Popular British Sayings idioms and proverbs

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British are known for their sense of humour. You will observe that many times they will use idioms in daily spoken language rather than saying something directly. You will need to understand the implicit and sometimes sarcastic comment!

Burning the Candle at Both Ends - working hard and not getting enough rest

Sleep tight - get a good's night sleep

Eyes are bigger than my belly - was unable to eat everything I put on my plate.

Tie the knot - means 'to get married'

A stitch in time saves nine - do things early and you will save time

Every cloud has a silver lining - good things happen at the end of bad

Nothing ventured, nothing gained - you have to try to get anything

One mans meat is another mans poison - everyone likes something different

Out of the frying pan into the fire - leaving one problem just to get into another

Don't look a gift horse in the mouth - do not question why you had good luck

The grass is greener on the other side - everyone thinks that other people have it better than them.

You can lead a horse to water, but you cannot make the horse drink - You can give a person a chance, but it does not mean they will take the offer.

The best things in life are free - love, good health, and friendship are the most valuable things in life.

Don't cross your bridges before you come to them - do not worry about problems that are not here yet

The last straw broke the camel's back - there is a limit to what you can do or expect.

Where there's a will there's a way - as long as you have determination, you can find a way to achieve.

Marry in haste and repent at leisure - get married too quickly you may be sorry years away but you will have all kinds of time to be sorry for the hasty wedding.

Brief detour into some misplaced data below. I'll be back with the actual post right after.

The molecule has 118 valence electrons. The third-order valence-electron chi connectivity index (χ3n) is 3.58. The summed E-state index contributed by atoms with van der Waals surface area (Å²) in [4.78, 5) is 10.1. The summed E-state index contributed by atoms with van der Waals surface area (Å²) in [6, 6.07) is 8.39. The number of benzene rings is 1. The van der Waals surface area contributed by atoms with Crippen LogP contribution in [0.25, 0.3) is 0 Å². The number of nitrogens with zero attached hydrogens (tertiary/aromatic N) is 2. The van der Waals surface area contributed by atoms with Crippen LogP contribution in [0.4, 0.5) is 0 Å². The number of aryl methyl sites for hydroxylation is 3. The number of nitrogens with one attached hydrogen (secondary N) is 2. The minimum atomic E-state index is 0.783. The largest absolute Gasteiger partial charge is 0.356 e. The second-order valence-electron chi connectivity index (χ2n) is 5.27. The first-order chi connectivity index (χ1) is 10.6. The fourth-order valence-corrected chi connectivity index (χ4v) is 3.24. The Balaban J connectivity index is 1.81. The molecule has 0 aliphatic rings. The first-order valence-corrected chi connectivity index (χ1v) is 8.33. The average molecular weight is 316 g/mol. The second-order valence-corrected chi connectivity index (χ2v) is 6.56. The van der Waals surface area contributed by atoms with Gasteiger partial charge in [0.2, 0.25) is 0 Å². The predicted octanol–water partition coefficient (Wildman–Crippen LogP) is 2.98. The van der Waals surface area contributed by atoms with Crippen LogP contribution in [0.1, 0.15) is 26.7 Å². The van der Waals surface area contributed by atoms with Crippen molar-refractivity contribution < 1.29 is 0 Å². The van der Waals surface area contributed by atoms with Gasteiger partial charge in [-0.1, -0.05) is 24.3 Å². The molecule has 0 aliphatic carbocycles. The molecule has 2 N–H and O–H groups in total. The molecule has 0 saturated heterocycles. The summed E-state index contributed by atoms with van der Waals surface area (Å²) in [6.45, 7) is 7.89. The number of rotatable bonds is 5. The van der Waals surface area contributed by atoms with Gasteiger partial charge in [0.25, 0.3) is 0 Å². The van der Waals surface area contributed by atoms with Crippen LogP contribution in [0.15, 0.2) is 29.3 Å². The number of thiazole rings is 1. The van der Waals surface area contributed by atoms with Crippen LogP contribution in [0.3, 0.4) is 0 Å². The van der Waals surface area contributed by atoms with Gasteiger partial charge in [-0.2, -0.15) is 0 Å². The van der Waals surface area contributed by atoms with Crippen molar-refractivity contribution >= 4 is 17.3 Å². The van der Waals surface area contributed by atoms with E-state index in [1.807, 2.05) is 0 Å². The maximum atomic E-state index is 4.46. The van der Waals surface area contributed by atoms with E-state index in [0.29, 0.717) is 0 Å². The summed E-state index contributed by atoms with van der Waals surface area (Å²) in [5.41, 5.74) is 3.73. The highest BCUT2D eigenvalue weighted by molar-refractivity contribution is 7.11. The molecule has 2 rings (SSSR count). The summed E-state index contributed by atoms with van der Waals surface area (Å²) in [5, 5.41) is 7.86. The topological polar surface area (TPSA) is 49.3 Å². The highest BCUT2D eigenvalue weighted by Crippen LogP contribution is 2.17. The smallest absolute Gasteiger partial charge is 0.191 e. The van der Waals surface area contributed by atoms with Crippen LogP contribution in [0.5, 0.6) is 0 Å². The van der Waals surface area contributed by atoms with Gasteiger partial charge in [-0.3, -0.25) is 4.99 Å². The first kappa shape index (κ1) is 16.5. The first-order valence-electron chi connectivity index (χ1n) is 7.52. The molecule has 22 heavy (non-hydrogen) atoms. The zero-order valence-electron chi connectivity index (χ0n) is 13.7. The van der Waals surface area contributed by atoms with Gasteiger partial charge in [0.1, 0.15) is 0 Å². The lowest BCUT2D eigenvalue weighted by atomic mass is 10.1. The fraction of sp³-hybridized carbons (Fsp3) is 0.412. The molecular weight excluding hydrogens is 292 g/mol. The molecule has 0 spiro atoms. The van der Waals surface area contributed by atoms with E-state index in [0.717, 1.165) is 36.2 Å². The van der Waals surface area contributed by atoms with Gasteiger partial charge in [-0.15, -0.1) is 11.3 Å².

The best advice is found on the pillow - getting a good night's sleep might help you solve the problem.

You can't judge a book by its cover - just like a looking at a book, you can tell if the book will good or not. So this means that nothing can be judged by appearance only.

Birds of a feather flock together - people with same interests hang out.

Live and let live - live your own life and let others live theirs.

The way to a man's heart is through his stomach - women having been winning men's love for years by cooking for them.

Bob's your uncle - just an ending to a sentence that means you got it made.

British Slang

Baccy - tobacco
Barmy - insane or crazy
Bits n bob - various items
Bugger off - leave me alone
Chin wag - chat with someone
Collywobbles - stomach ache brought on my anxiety
Dog's dinner - to be dressed nice
Donkey's years - ages
Fagged - being interrupted
Gormless - clueless
Off to Bedforshire - going to bed
It's monkeys outside - it is very cold outside
Minted - extremely rich
Porkies - lies
Shambolic - state of chaos
Shirty - ill-tempered
Skive - lazy person
Tickety-boo - everything is great
Tosh - nonsense




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